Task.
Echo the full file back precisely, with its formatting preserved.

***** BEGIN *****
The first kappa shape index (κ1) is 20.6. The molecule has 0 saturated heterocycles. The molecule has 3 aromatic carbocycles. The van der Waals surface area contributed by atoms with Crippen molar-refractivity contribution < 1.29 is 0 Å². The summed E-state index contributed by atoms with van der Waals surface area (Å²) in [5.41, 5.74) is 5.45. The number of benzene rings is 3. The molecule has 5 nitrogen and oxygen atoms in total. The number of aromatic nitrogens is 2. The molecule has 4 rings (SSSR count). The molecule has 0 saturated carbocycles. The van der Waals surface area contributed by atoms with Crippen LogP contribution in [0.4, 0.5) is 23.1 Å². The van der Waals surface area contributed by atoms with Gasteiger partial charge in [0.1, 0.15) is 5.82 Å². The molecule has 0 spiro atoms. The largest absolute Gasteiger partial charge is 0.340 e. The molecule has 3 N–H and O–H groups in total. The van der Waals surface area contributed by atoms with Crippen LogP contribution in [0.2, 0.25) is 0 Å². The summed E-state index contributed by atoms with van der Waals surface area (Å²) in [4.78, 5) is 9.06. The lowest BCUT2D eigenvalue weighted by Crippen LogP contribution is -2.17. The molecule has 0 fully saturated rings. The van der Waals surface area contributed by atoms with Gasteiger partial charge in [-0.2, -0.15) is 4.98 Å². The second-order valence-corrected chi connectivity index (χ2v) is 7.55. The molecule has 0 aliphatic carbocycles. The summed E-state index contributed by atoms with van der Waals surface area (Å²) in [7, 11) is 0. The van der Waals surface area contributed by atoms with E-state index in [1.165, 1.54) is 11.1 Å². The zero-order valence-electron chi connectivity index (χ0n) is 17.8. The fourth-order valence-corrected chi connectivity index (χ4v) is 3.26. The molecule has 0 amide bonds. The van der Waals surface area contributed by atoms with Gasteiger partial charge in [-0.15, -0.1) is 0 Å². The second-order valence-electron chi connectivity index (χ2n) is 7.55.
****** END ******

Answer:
The first kappa shape index (κ1) is 20.6. The molecule has 0 saturated heterocycles. The molecule has 3 aromatic carbocycles. The van der Waals surface area contributed by atoms with Crippen molar-refractivity contribution < 1.29 is 0 Å². The summed E-state index contributed by atoms with van der Waals surface area (Å²) in [5.41, 5.74) is 5.45. The number of benzene rings is 3. The molecule has 5 nitrogen and oxygen atoms in total. The number of aromatic nitrogens is 2. The molecule has 4 rings (SSSR count). The molecule has 0 saturated carbocycles. The van der Waals surface area contributed by atoms with Crippen LogP contribution in [0.4, 0.5) is 23.1 Å². The van der Waals surface area contributed by atoms with Gasteiger partial charge in [0.1, 0.15) is 5.82 Å². The molecule has 0 spiro atoms. The largest absolute Gasteiger partial charge is 0.340 e. The molecule has 3 N–H and O–H groups in total. The van der Waals surface area contributed by atoms with Crippen LogP contribution in [0.2, 0.25) is 0 Å². The summed E-state index contributed by atoms with van der Waals surface area (Å²) in [4.78, 5) is 9.06. The lowest BCUT2D eigenvalue weighted by Crippen LogP contribution is -2.17. The molecule has 0 fully saturated rings. The van der Waals surface area contributed by atoms with Gasteiger partial charge in [-0.2, -0.15) is 4.98 Å². The second-order valence-corrected chi connectivity index (χ2v) is 7.55. The molecule has 0 aliphatic carbocycles. The summed E-state index contributed by atoms with van der Waals surface area (Å²) in [7, 11) is 0. The van der Waals surface area contributed by atoms with E-state index in [1.165, 1.54) is 11.1 Å². The zero-order valence-electron chi connectivity index (χ0n) is 17.8. The fourth-order valence-corrected chi connectivity index (χ4v) is 3.26. The molecule has 0 amide bonds. The van der Waals surface area contributed by atoms with Gasteiger partial charge in [-0.15, -0.1) is 0 Å². The second-order valence-electron chi connectivity index (χ2n) is 7.55.